List of Contributors xvii Foreword xxi Preface xxv Books Description xxix Expert Commentary xxxi 1 Natural Food Sources for the Control of Glycemia and the Prevention of Diabetic Complications 1Carlo Pesce, Carla Iacobini, and Stefano Menini 1.1 Introduction: Obesity, Metabolic Syndrome, and Type 2 Diabetes Epidemics: The Role of Nutrition 1 1.2 Phytochemicals of Nutraceutical Importance and Functional Foods of Plant Origin 3 1.2.1 Dietary Oils 3 1.2.2 Vegetables and Fruits 4 1.3 Nutraceuticals and Functional Foods of Animal Origin 8 1.3.1 The Case of Carnosine 8 1.4 Nutraceuticals of Both Plant and Animal Origin 9 1.5 Probiotics, Prebiotics, and Symbiotics 12 1.6 Conclusion 15 References 17 2 Anti?Aging Effects of Sulfur?Containing Amino Acids and Nutraceuticals 25Geetika Garg, Abhishek Kumar Singh, Sandeep Singh, and Syed Ibrahim Rizvi 2.1 Aging and Nutrition 25 2.2 Natural Antioxidants 26 2.2.1 Sulfur?Containing Amino Acids and Their Role as Antioxidants 26 2.2.2 Anti?Aging Effects of L?Cysteine 27 2.3 N?Acetyl?L?Cysteine 28 2.3.1 Neuroprotective Effects of N?Acetyl?L?Cysteine 29 2.3.2 N?Acetyl?L?Cysteine in Combination with Other Antioxidants 29 2.4 Methionine 30 2.4.1 Methionine Restriction 30 2.5 Sulfur?Containing Nutraceuticals and Foods Rich in Sulfur?Containing Amino Acids 31 2.5.1 Whey Protein 32 2.5.2 Anti?Aging Effects of Whey Protein 32 2.6 Conclusion 33 Acknowledgments 33 Conflict of Interest 33 References 33 3 Garcinia Fruits: Their Potential to Combat Metabolic Syndrome 39Oliver John, Lindsay Brown, and Sunil K. Panchal 3.1 Introduction 39 3.2 Overview of Compounds in Garcinia Species 40 3.2.1 Garcinia mangostana 44 3.2.1.1 Chemical Properties 51 3.2.1.2 Biological Activities of G. mangostana 51 3.2.1.3 Toxicity 55 3.2.2 Garcinia cambogia 56 3.2.2.1 Chemical Properties 56 3.2.2.2 Biological Activities 57 3.2.2.3 Toxicity 59 3.2.2.4 Future Research 59 3.2.3 Garcinia humilis 59 3.2.3.1 Chemical Properties 59 3.2.3.2 Biological Activities 60 3.2.4 Garcinia dulcis 61 3.2.4.1 Chemical Properties 61 3.2.4.2 Biological Properties 61 3.2.4.3 Potential Research 62 3.3 Limitations 62 3.4 Conclusion 64 References 64 4 Pro?Angiogenic and Anti?Angiogenic Effects of Small Molecules from Natural Products 81Jingyi Ma and Xuelin Zhou 4.1 Biological mechanisms of Angiogenesis 81 4.2 Pharmacological Models for Angiogenesis Study 82 4.3 Pro?Angiogenic Effects of Small Molecules from Natural Products 83 4.3.1 Natural Products as Sources for Screening Pro?Angiogenic Stimulators 83 4.3.2 Flavonoids 84 4.3.3 Saponins 84 4.3.4 Salvianolic Acids 85 4.3.5 Other Small Molecules 85 4.3.5.1 Ferulic Acid 85 4.3.5.2 Aloe vera–Derived Compounds 85 4.3.6 Summary 86 4.4 Anti?Angiogenic Effects of Small Molecules from Natural Products 86 4.4.1 Natural Products as Sources for Screening Angiogenic Inhibitors 87 4.4.2 Flavonoids 87 4.4.3 Diterpenoids 89 4.4.4 Polyphenol 90 4.4.5 Saponins 92 4.4.6 Alkaloids 93 4.4.7 Chalcone 93 4.4.8 Anthraquinone 93 4.4.9 Carotenoids 94 4.4.10 Other Small Molecules 94 4.4.10.1 Cucurbitacin B 94 4.4.10.2 Honokiol 95 4.4.10.3 Shikonin 95 4.4.10.4 Hyperforin 95 4.4.10.5 Glyceollins 95 4.4.10.6 Sulforaphane 99 4.4.11 Summary 99 4.5 Conclusion 99 Acknowledgment 99 Conflict of Interest 99 References 100 5 Nutraceuticals and Natural Product Derivatives in the Premises of Disease Prevention 111Mohammad Fahad Ullah, Showket Hussain Bhat, and Faisel M. Abu?Duhier 5.1 Introduction: How Significant Is the Role of Natural Molecules in Disease Prevention? 111 5.2 Natural Products in Cancer Chemoprevention 113 5.3 Natural Products in the Management of Diabetes 117 5.4 Natural Products as Therapeutic Agents against Gout Disease 122 5.5 Herbal Derivatives in Prevention of Alzheimer’s Disease 124 5.6 Conclusion 127 Acknowledgments 127 References 127 6 Honey? and Propolis?Mediated Regulation of Protein Networks in Cancer Cells 137Ammad Ahmad Farooqi, Mirna Azalea Romero, Aliye Aras,Muhammad Zahid Qureshi, and Lara Hanna Wakim 6.1 Introduction 137 6.2 Honey?Mediated Targeting of Signal Transducer and Activator of Transcription (STAT) Proteins 138 6.3 Reactive Oxygen Species (ROS) Production in Cancer Cells 138 6.4 Apoptosis 139 6.5 Regulation of DNA Damage 139 6.6 Combinatorial Strategies: It Takes Two to Tango 139 6.7 Bioactive Propolis Chemicals as Tumor Necrosis Factor (TNF)?Related Apoptosis?Inducing Ligand (TRAIL) Sensitizers 141 6.8 Bioactive Chemicals of Propolis Target Different Proteins of Cell?Signaling Pathways 142 6.9 Conclusion 142 References 142 7 Antiproliferative Effects and Mechanism of Action of Phytosterols Derived from Bioactive Plant Extracts 145Gabriel Lopez?Garcia, Amparo Alegria, Reyes Barbera, and Antonio Cilla 7.1 Introduction 145 7.2 Mechanisms of the Anticancer Actions of Phytosterols 146 7.3 Anticancer Effects of Phytosterols 147 7.3.1 Plant Extracts Containing Phytosterols 148 7.3.2 Isolated Phytosterols from Plant Extracts 155 7.4 Conclusions 161 Acknowledgments 162 References 162 8 Yerba Mate (Ilex paraguariensis A. St. Hil.): A Promising Adjuvant in the Treatment of Diabetes, Obesity, and Metabolic Syndrome 167Vanesa Gesser Correa, Rubia Carvalho Gomes Correa, Tatiane Francielli Vieira, Adelar Bracht, Rosane Marina Peralta, and Eloa Angelica Koehnlein 8.1 Introduction 167 8.2 Nutritional Composition of Ilex paraguariensis 169 8.3 Composition in Bioactive Compounds 170 8.4 Yerba Mate: Research Trends and Main Findings over 20 Years 171 8.5 Biological Activities of Yerba Mate Related to Diabetes, Obesity,and Metabolic Syndrome 172 8.5.1 In Vitro Studies 172 8.5.2 Animal Studies 174 8.5.3 Clinical Trials 176 8.6 Summarizing Conclusion and Perspectives 177 References 178 9 Role of Natural Antioxidants from Selected Plants Belonging to the Scrophulariaceae and Buddlejaceae Families in the Prevention and Treatment of Neurodegenerative Diseases 183Cigdem Kahraman, Zeliha S. Akdemir, and I. Irem Tatli 9.1 Introduction 183 9.2 Natural Antioxidants from Verbascum Species (Mullein) for Their Therapeutic Activities against Neurodegenerative Diseases 188 9.3 Natural Antioxidants from Scrophularia Species (Figwort) for Their Therapeutic Activities against Neurodegenerative Diseases 200 9.4 Natural Antioxidants from Buddleja Species (Butterfly Bush) for Their Therapeutic Activities against Neurodegenerative Diseases 209 9.5 Secondary Metabolites and Their Therapeutic Activities against Neurodegenerative Diseases 221 9.6 Conclusions 225 Acknowledgments 226 References 226 10 Recent Trends in Drug Discovery against Alzheimer’s Disease: Use of Natural Products and Nutraceuticals from Botanicals 237Sudatta Maity, Samapika Nandy, and Abhijit Dey 10.1 Introduction 237 10.2 Symptoms 237 10.3 Etiopathogenesis 238 10.4 Conventional Therapy 239 10.5 Complementary and Alternative Therapies (CATs) for AD 239 10.6 Research Methodology 240 10.7 Neuroprotective Biomolecules: Possible Roles against AD Pathogenesis 241 10.7.1 1?O?acetyllycorine 241 10.7.2 ??Iso?cubebenol 245 10.7.3 ??Onocerin 245 10.7.4 Acteoside 256 10.7.5 Apigenin 256 10.7.6 ??Asarone 256 10.7.7 Baicalein and Baicalin 256 10.7.8 Bellidin, Bellidifolin, Bellidin 8?O???Glucopyranoside and Bellidifolin 8?O???Glucopyranoside 256 10.7.9 Catalpol 257 10.7.10 Cryptotanshinone 257 10.7.11 Curcuminoids 257 10.7.12 Cynatroside B 258 10.7.13 Galantamine 258 10.7.14 Genistein 258 10.7.15 Huperzine A 258 10.7.16 Icariin 259 10.7.17 Isorhynchophylline 259 10.7.18 Luteolin 259 10.7.19 Melatonin 259 10.7.20 Naringenin 260 10.7.21 Piceatannol 260 10.7.22 p?coumaric acid 260 10.7.23 Piperine 260 10.7.24 Quercetin 261 10.7.25 Salidroside 261 10.7.26 Silibinin 261 10.7.27 Stepharanine, Cyclanoline, and N?Methyl Stepholidine 262 10.7.28 Tripchlorolide (T4) 262 10.7.29 Triptexanthoside C 262 10.7.30 Ursolic Acid 262 10.7.31 Xanthoceraside 262 10.7.32 Xylocoside G 263 10.7.33 Zeatin 263 10.7.34 z?Ligustilide 263 10.8 Conclusion 263 Abbreviations 264 References 266 11 Therapeutic Potential of Metalloherbal Nanoceuticals: Current Status and Future Perspectives 279Shazia Usmani, Muhammad Arif, and Syed Misbah Hasan 11.1 Historical Background of Indian Herbal Medicine 279 11.2 Concept of Herbalism 280 11.3 Positive Correlation between Phytopharmacology and Phytochemistry: Need of the Hour 280 11.4 Validation of Herbal Therapeutics: An Indispensable Boon for Ayurveda 281 11.4.1 Reverse Pharmacology–Based Validation of Herbal Drugs [14] 281 11.4.2 Amplifying Approaches for Validation of Traditional Medicine 282 11.4.3 Scientific Integration of Traditional Herbals in Clinical Practice 282 11.4.3.1 Evidence?Based Benefits of Herbs 282 11.4.4 Bhasmas: The Metal?Based Ayurvedic Medicine 283 11.4.4.1 Preparation of Bhasmas 283 11.4.5 Steps Involved in the Preparation of Bhasmas 284 11.4.5.1 Characterization of Bhasma 285 11.5 Metals Commonly Employed for Preparation of Bhasmas 286 11.5.1 Swarna (Gold) 286 11.5.2 Parada (Mercury) 287 11.5.2.1 Tamra (Copper) 287 11.5.2.2 Lauha (Iron) 288 11.5.2.3 Rajata (Silver) 288 11.5.2.4 Yashada (Zinc) 289 11.5.2.5 Naga (Lead) 289 11.5.2.6 Vanga (Tin) 290 11.6 Toxicity Aspect: An Issue of Concern in the Use of Herbomineral Formulations 290 11.6.1 Conflictive Opposition by Western Medicine Philosophy 291 11.6.2 Conclusive Statements Supported by Varied Research Works 292 11.6.3 Future Prospects in Light of Knowledge within Ayurvedic Texts and Its Application as Nanomedicine 298 References 298 12 Green Tea Polyphenols: A Putative Mechanism for Cytotoxic Action against Cancer Cells 305Mohd Farhan, Uzma Shamim, and S.M. Hadi 12.1 Dietary Constituents and Their Role in Prevention of Cancer 305 12.2 Cancer Chemoprevention by Dietary Polyphenols 306 12.3 Polyphenolic Compounds and Their Chemical Classification 308 12.4 Dietary Sources of Plant?Derived Polyphenolic Compounds 311 12.5 Metabolism of Polyphenolic Compounds in Humans 314 12.6 Polyphenols and Their Therapeutic Potential 316 12.6.1 Anticancer Properties 316 12.6.2 Prospective Anticancer Mechanisms of Plant?Derived Dietary Polyphenols 318 12.6.2.1 Antioxidant Action 319 12.6.2.2 Pro?Oxidant Action 319 Acknowledgments 321 References 321 13 Nature’s Armamentarium against Malaria: Antimalarials and Their Semisynthetic Derivatives 333Fyaz M.D. Ismail 13.1 Introduction 333 13.2 Synthetic Drugs Allow Mass Prophylaxis of Malarial Infections 336 13.3 The Cooperative World War II Wartime Program 338 13.4 The Post?Chloroquine Era: A Return to Finding Drugs from Nature 340 13.5 Compounds from Plant Sources 340 13.5.1 South America 342 13.5.1.1 Quassinoids 342 13.5.1.2 Amazonia Plants 344 13.5.1.3 Plants Deserving Further Investigation 345 13.5.2 Promising Antimalarials Native to Africa 347 13.5.2.1 Burkina Faso 347 13.5.2.2 Congo 347 13.5.2.3 Ethiopia 349 13.5.2.4 Kenya 350 13.5.2.5 Madagascar 351 13.5.3 North America and Europe 351 13.5.3.1 Helanin 352 13.5.4 India and East Asia 353 13.5.4.1 China 354 13.5.4.2 Japan and Korea 359 13.5.5 Australia 359 13.6 The Future 361 13.7 Conclusion 363 References 363 14 Nutraceutical?Based Pharmacological Intervention in the Management of Liver Diseases 375Aaliya Shah and Syed Mudassar 14.1 Liver: A Multifunctional Organ 375 14.2 Biomarkers of Hepatic Injury 377 14.3 Nutraceutical Intervention in the Management of Liver Diseases 377 14.3.1 Vitamins 378 14.3.1.1 Vitamin D 378 14.3.1.2 Vitamin C 379 14.3.1.3 Vitamin E 379 14.3.2 Dietary Polyphenols 380 14.3.2.1 Flavonoids 380 14.3.3 Anthocyanins, Isoflavones, and Flavanones 380 14.3.4 Stilbenes 381 14.3.5 Curcuminoids 381 14.3.6 Silymarin 381 14.3.7 Beverages (Coffee and Tea) 381 14.3.8 Polyunsaturated Fatty Acids (PUFAs) 382 14.3.8.1 Short?Chain, Medium?Chain, and Long?Chain Fatty Acids (SCFAs, MCFAs, and LCFAs) 382 14.3.8.2 Polyunsaturated Fatty Acids 382 14.3.9 Probiotics 383 14.3.10 Fruits 384 14.3.10.1 Grape 384 14.3.10.2 Black Currant 384 14.3.10.3 Plum 384 14.3.10.4 Pomegranate 384 14.3.10.5 Gac Fruit 385 14.3.11 Vegetables 385 14.3.11.1 Celery Seeds 385 14.3.11.2 Spices 385 14.3.11.3 Saffron 385 14.3.11.4 Soy 386 14.3.11.5 Cereals 386 14.4 Conclusion 386 References 386 Index 395ftoc.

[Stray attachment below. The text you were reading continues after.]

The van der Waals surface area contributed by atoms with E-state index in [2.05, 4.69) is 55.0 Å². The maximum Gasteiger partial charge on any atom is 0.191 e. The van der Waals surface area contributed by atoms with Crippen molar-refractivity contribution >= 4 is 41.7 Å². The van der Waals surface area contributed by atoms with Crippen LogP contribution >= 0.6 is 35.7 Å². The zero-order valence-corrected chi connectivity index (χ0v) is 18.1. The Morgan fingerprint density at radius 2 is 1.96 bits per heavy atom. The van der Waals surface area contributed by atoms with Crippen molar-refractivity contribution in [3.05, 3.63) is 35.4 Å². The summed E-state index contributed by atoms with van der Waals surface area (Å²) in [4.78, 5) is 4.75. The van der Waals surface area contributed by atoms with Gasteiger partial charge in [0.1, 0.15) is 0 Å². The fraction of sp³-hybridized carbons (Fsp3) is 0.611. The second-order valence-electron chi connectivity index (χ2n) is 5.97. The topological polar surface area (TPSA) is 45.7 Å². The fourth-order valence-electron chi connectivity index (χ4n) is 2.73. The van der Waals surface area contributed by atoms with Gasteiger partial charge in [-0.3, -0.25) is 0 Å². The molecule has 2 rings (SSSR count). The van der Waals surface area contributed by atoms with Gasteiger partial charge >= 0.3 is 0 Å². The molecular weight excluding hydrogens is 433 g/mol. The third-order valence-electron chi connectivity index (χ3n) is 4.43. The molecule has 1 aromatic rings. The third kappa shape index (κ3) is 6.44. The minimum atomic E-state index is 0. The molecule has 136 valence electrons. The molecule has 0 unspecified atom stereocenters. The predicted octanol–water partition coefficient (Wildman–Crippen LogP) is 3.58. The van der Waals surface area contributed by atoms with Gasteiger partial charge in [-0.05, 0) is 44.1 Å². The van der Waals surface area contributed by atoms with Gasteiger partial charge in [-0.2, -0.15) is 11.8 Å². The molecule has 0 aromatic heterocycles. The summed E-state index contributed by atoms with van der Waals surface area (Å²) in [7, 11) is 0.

About the Editors Mohammad Fahad Ullah, is an Assistant Professor of Biochemistry in the Department of Medical Laboratory Technology (FAMS) and a Research Scientist at Prince Fahd Research Chair, University of Tabuk, Saudi Arabia. Aamir Ahmad, is an Assistant Professor of Oncologic Sciences at University of South Alabama's Mitchell Cancer Institute, Mobile, AL, USA.
Introduces readers to the growing applications of nutraceuticals and other natural product derivatives This comprehensive book presents a prophylactic and therapeutic approach to chronic disease prevention strategy by highlighting the translational potential of plant-derived dietary and non-dietary factors from epidemiological, laboratory, and clinical studies. It also shares the experiences of highly reputed experts working in the area of phytomedicine and nutraceutical agents in chemoprevention, to promote the significance of natural products and dietary factors as an elite priority for containing chronic diseases in the human population. Nutraceuticals and Natural Product Derivatives: Disease Prevention & Drug Discovery starts by examining natural food sources for the control of glycemia and the prevention of diabetic complications. It then looks at the anti-aging effects of sulfur-containing amino acids and nutraceuticals, and the potential of garcinia fruits to combat metabolic syndrome. Other topics covered include honey- and propolis- mediated regulation of protein networks in cancer cells; recent trends in drug discovery against Alzheimer's disease; the therapeutic potential of metalloherbal nanoceuticals; and much more. Offers an alternative, natural approach to the prevention of chronic diseases Emphasizes the potential of plant-derived dietary and non-dietary factors from epidemiological, laboratory, and clinical studies Features contributions from world- renowned experts in the field of phytomedicine and nutraceutical agents in chemoprevention Includes prevention strategies in normal/risk populations through routine inclusion of specific dietary regimens and as therapeutic strategy for better management through adjuvant interventions with conventional treatment protocols Nutraceuticals and Natural Product Derivatives: Disease Prevention & Drug Discovery will appeal to graduate students and professionals in cell and molecular biology, translational research, pharmacology/drug discovery, medicinal chemistry, and clinical nutrition.